Journalists Recall Witnessing Fall of Berlin Wall

November 10, 2009 Updated: October 1, 2015

People watch the fireworks display in front of the Brandenburg Gate in Berlin on November 9, 2009 during the celebrations marking the 20th anniversary of the fall of the Berlin Wall.  (Eric Feferberg/AFP/Getty Images)
People watch the fireworks display in front of the Brandenburg Gate in Berlin on November 9, 2009 during the celebrations marking the 20th anniversary of the fall of the Berlin Wall. (Eric Feferberg/AFP/Getty Images)
NEW YORK—Twenty years after the fall of the Berlin Wall, several journalists who were there reminisced on witnessing history. During a forum at the German House in New York, they shared memories of the mood at the moment in history when the barrier between East and West Germany was shattered.

Tim Aeppel is a foreign correspondent based in Bonn, Germany, and covered the events before and after the fall of the wall for The Wall Street Journal. Aeppel was at Checkpoint Charlie in East Berlin on the night of Nov. 9, 1989 with East Germans.

Aeppel recalled that at one point, the border guards started handing out cards to a crowd of over 700 that had gathered. The crowd threw the cards on the ground in defiance, finally fed up.

“I realized that was a turning point,” said Mr. Aeppel, who was awake for the next 48 hours following the story. “The crowd was firm, but they weren’t hostile.”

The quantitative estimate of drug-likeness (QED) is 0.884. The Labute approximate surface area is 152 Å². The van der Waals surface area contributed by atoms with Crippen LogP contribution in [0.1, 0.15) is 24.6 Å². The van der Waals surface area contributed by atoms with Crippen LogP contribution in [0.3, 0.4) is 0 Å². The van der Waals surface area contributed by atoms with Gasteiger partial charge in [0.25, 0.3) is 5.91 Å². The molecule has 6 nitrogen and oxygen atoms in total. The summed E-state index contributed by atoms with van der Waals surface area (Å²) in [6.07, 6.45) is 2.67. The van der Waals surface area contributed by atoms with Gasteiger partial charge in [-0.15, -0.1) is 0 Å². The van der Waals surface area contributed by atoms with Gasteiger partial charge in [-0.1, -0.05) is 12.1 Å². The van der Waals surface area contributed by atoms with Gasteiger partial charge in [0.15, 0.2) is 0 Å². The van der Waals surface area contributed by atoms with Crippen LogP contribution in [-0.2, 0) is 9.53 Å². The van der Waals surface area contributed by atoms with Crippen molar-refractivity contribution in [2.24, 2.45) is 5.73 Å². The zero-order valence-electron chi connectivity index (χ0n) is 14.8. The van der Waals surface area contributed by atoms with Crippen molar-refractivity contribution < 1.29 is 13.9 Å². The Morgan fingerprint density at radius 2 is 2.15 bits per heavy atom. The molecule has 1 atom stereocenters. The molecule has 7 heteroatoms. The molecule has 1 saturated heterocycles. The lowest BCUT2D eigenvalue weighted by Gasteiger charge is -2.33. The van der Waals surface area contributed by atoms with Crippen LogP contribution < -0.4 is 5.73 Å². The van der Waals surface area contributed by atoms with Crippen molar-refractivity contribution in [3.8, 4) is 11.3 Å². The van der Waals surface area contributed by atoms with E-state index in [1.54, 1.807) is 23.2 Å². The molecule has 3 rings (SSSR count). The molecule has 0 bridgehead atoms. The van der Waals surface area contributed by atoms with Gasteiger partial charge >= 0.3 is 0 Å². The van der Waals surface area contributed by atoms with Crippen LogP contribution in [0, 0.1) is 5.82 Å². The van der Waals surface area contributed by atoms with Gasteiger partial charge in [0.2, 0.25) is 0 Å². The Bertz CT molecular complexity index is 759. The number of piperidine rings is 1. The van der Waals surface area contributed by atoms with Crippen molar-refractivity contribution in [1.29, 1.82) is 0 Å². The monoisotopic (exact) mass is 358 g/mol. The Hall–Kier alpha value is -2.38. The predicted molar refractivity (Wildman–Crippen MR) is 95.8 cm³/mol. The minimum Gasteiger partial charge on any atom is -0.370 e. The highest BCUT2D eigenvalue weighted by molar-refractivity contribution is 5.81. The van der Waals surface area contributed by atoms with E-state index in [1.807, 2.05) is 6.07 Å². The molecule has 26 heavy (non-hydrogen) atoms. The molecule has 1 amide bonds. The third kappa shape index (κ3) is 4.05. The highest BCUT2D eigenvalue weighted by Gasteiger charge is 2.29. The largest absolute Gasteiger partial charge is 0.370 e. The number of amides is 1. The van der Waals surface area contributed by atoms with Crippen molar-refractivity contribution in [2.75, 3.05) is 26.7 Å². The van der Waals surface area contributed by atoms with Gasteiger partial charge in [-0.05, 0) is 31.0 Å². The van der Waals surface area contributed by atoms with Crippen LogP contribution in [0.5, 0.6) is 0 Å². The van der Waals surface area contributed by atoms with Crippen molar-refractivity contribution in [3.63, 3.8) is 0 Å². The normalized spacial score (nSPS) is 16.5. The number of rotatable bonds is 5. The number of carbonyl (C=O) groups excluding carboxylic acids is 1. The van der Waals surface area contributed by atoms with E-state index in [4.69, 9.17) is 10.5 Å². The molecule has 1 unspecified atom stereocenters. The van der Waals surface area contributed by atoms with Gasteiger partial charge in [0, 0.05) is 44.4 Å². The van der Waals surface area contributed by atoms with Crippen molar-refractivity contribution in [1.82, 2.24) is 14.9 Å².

The sheer historical significance of what was unfolding wasn’t lost on Aeppel.

“As a journalist this was the biggest thing I could have been covering other than a war,” he said.

Michael Meyer, who was also at Checkpoint Charlie that night, said there were moments of uncertainty about whether things would turn violent.

“At one point the crowd got so close to their [border guards’] weapons that their breath began to mingle,” said Mr. Meyer. After it became clear that people would be allowed to cross into West Germany, the crowd was jubilant. “The people rose up. They found their courage.”

One woman near Meyer in a baby blue bathrobe with baby blue curlers in her hair crossed through the checkpoint just for the sake of doing it.

“She threw her head back and yelled to her friend, ‘I’m only going to be gone for a minute—I just want to see if it’s real!’” recalled Mr. Meyer. She was swept along with the massive crowd going in the same direction. “I scratched in my notebook ‘11:17 p.m., the wall comes down.’”

David Burnett, veteran photojournalist and co-founder of Contact Press Images, arrived on the scene the next day. While taking photographs at Checkpoint Charlie, he felt a tap on his shoulder and turned around to see Tom Brokaw, who told him, “You should have been here yesterday.”

But Burnett said the mood in the following days remained euphoric and peaceful, even when the picks to break the wall up came out.

“There was a spirit unlike I’ve seen in my years of photographing,” said Mr. Burnett, who has taken photographs professionally for more than three decades.

Elizabeth Pond, author of “Beyond the Wall: Germany’s Road to Unification,” said it represented the end of an era.

“It was the end of fear,” said Ms. Pond. “Many of them said it was the first time they were proud to be German.”

The well-attended forum was co-sponsored by the Overseas Press Club and the German Consulate of New York.